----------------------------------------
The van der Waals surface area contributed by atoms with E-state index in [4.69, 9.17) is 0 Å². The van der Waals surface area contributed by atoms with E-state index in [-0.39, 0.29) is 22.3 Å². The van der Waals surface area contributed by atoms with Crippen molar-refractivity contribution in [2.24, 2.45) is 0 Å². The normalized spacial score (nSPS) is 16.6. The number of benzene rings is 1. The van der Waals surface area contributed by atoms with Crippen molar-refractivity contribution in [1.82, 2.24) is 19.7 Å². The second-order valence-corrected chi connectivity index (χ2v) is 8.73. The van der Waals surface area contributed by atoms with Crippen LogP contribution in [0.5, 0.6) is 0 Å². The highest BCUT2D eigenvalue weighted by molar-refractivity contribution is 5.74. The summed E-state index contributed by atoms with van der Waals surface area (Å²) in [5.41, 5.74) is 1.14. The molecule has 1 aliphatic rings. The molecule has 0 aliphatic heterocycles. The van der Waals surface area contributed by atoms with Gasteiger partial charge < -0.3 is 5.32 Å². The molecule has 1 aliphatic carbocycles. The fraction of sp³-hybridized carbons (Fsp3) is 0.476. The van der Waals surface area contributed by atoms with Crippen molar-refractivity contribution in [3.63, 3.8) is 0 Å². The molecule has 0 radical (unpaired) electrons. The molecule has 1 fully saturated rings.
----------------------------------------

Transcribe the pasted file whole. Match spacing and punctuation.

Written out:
The van der Waals surface area contributed by atoms with E-state index in [4.69, 9.17) is 0 Å². The van der Waals surface area contributed by atoms with E-state index in [-0.39, 0.29) is 22.3 Å². The van der Waals surface area contributed by atoms with Crippen molar-refractivity contribution in [2.24, 2.45) is 0 Å². The normalized spacial score (nSPS) is 16.6. The number of benzene rings is 1. The van der Waals surface area contributed by atoms with Crippen molar-refractivity contribution in [1.82, 2.24) is 19.7 Å². The second-order valence-corrected chi connectivity index (χ2v) is 8.73. The van der Waals surface area contributed by atoms with Crippen LogP contribution in [0.5, 0.6) is 0 Å². The highest BCUT2D eigenvalue weighted by molar-refractivity contribution is 5.74. The summed E-state index contributed by atoms with van der Waals surface area (Å²) in [5.41, 5.74) is 1.14. The molecule has 1 aliphatic rings. The molecule has 0 aliphatic heterocycles. The van der Waals surface area contributed by atoms with Gasteiger partial charge < -0.3 is 5.32 Å². The molecule has 1 aliphatic carbocycles. The fraction of sp³-hybridized carbons (Fsp3) is 0.476. The van der Waals surface area contributed by atoms with Crippen molar-refractivity contribution in [3.63, 3.8) is 0 Å². The molecule has 0 radical (unpaired) electrons. The molecule has 1 fully saturated rings.